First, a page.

Baseline characteristics and status update of REFALS: a phase 3 study comparing oral levosimendan to placebo in patients with ALS


Clinical Trials

Poster Number: 33


Merit Cudkowicz, Angela Genge, Nicholas Maragakis, MD, Susanne Petri, Leonard van den Berg, Valtteri V. Aho, Toni Sarapohja, Ammar Al-Chalabi


1. Massachusetts General Hospital, Boston, USA, 2. Montreal Neurological Institute and Hospital, Montreal, Canada, 3. Johns Hopkins University, Baltimore, USA, 4. Medizinische Hochschule Hannover, Hannover, Germany, 5. University Medical Center Utrecht, Utrecht, Netherlands, 6. Orion Pharma, Orion Corporation, Espoo, Finland, 7. Orion Pharma, Orion Corporation, Espoo, Finland, 8. King’s College London, London, UK

Levosimendan is a calcium sensitizing drug that improves force generation in both cardiac and skeletal muscle. Levosimendan was shown to have positive effects on supine slow vital capacity (SVC) in the LEVALS pilot study in patients with amyotrophic lateral sclerosis (ALS).

In the ongoing REFALS phase 3 trial (NCT03505021) randomized patients with ALS are treated with oral levosimendan (target dose 2mg daily) or placebo for 48 weeks in a double-blind, parallel group design. The primary endpoint is supine SVC, and secondary endpoints include ALSFRS-R adjusted for patient survival, occurrence of respiratory events, clinical global impression, Borg scale for dyspnea and scales assessing sleep and sleepiness. The safety profile of oral levosimendan is being assessed using standard measures including adverse events, vital signs, 12-lead electrocardiogram and laboratory safety tests at regular intervals throughout the 48 week treatment period. Patients record changes in level of care received in a diary.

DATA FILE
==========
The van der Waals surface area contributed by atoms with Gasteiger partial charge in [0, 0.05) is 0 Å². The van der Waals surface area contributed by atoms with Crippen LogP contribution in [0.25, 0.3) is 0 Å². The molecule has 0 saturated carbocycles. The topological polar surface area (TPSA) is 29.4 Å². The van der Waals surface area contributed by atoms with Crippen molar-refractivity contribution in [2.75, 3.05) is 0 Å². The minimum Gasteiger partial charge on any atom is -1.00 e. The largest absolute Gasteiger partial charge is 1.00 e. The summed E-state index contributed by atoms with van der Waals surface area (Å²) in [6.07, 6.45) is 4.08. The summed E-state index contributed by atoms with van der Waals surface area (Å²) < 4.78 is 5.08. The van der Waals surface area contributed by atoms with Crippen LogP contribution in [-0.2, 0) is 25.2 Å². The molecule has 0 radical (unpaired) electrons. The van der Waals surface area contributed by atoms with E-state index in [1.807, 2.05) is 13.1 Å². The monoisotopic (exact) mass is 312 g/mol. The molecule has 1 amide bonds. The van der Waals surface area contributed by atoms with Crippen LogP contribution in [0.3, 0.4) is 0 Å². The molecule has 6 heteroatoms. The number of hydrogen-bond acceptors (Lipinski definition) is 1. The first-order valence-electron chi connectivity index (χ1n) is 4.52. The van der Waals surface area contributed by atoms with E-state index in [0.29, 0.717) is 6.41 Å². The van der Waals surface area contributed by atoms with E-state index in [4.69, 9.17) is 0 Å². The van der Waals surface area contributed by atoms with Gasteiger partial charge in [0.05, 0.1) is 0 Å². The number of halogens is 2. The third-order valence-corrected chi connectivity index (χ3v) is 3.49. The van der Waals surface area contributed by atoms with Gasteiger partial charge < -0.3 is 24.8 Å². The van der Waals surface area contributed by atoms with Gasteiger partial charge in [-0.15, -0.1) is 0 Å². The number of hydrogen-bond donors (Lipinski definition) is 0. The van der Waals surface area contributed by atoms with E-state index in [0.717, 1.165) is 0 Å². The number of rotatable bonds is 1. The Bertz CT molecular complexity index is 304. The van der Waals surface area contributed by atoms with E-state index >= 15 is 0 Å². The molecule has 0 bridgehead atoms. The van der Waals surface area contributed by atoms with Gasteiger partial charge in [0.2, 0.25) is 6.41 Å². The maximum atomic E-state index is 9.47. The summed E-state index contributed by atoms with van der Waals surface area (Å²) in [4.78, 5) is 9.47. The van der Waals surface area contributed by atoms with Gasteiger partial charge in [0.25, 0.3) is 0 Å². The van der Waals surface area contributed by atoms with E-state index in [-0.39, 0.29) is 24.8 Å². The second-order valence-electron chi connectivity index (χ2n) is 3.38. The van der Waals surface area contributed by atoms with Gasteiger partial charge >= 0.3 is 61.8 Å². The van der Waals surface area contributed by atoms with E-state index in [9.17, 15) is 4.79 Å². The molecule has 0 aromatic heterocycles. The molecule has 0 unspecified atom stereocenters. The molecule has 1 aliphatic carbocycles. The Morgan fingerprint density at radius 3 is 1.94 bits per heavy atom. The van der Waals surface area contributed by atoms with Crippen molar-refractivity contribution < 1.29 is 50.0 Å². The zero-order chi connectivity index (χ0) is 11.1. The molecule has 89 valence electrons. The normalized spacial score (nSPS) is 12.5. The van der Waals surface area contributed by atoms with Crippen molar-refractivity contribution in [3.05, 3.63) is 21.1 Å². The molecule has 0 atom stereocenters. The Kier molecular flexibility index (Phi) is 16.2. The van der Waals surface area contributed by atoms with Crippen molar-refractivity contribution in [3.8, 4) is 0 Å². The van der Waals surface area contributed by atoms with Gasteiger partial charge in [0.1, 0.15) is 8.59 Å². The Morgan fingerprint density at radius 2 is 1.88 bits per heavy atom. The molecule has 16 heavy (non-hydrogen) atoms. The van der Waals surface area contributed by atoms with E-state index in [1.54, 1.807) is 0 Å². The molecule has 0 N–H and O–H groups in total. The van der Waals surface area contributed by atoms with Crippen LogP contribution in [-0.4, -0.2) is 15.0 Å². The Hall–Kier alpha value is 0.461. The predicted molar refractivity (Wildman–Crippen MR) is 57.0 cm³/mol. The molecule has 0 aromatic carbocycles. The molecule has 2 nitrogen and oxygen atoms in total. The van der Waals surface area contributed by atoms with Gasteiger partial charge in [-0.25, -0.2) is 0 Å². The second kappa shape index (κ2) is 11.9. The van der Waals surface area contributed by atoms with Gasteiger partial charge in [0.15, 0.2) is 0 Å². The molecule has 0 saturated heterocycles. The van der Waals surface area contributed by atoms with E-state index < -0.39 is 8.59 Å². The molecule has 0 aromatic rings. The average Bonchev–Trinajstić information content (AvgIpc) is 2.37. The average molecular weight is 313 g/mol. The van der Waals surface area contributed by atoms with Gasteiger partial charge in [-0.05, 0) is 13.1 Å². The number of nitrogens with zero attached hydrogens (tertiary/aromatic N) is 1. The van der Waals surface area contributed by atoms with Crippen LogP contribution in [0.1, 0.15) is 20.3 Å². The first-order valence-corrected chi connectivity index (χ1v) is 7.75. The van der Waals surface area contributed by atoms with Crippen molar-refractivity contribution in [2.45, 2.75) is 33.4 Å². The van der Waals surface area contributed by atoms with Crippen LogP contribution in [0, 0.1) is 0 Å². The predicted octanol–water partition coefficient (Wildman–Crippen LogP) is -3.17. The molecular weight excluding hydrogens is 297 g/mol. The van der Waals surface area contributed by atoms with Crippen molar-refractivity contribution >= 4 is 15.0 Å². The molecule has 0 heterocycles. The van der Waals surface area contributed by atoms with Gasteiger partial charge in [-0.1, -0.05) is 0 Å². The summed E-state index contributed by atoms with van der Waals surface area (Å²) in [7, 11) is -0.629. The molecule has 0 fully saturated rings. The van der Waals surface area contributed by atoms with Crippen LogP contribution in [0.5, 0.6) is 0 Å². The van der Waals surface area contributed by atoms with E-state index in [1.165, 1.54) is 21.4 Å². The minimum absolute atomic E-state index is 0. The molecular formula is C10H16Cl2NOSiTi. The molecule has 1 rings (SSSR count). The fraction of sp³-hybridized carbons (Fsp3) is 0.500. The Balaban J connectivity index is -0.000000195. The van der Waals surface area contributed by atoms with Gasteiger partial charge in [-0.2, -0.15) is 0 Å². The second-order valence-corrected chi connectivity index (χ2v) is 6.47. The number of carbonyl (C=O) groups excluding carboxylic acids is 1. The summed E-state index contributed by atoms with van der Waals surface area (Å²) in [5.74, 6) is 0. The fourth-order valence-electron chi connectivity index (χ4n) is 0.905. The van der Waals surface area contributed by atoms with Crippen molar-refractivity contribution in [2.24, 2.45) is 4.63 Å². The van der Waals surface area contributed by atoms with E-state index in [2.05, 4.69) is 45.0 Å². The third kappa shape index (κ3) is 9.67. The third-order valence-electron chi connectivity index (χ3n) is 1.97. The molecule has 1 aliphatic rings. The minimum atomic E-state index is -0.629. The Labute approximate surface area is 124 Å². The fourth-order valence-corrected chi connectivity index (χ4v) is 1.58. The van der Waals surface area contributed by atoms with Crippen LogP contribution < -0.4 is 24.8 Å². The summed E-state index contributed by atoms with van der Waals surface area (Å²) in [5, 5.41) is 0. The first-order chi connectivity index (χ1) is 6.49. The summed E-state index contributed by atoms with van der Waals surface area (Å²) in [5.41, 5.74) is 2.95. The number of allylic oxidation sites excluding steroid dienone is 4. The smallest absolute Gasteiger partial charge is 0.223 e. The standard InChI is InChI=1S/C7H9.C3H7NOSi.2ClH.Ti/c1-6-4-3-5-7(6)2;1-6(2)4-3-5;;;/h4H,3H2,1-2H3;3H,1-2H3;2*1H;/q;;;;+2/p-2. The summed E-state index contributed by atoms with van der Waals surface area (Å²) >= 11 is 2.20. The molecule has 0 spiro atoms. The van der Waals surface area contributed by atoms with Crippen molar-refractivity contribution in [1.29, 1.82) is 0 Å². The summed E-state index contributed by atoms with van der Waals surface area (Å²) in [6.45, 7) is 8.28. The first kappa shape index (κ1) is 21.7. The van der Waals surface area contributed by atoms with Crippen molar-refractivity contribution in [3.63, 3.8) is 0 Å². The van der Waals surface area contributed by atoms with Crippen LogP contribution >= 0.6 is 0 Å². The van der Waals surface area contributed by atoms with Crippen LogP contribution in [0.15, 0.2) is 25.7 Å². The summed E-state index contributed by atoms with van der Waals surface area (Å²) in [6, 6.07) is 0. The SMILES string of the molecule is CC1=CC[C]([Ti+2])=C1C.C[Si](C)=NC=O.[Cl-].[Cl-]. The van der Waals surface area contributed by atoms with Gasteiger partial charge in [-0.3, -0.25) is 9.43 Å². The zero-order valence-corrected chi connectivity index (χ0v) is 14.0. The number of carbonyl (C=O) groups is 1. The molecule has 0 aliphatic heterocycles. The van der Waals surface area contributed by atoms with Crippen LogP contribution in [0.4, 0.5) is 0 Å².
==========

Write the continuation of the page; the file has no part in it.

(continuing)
REFALS trial enrolled 496 adult patients with definite, probable or laboratory supported probable ALS and some degree of respiratory dysfunction (sitting SVC 60-90%) at 94 clinical sites in 14 countries in EU, North America and Australia. The baseline characteristics of the patients were similar to those of other recent large clinical trials in ALS. The patients (mean age 59.3 y, 61.9% male) had experienced symptoms more than 2 years and had substantial disability based on ALSFRS-R. Most patients were receiving riluzole and almost 1/3 of patients in North America had started edaravone. Safety labs revealed relatively common increases in liver tests, low creatinine and frequently increased markers of muscle injury including CRP, creatine kinase and troponin T. Baseline characteristics of the study population, including demographics, ALS diagnosis and treatment, respiratory function and ALSFRS-R will be presented.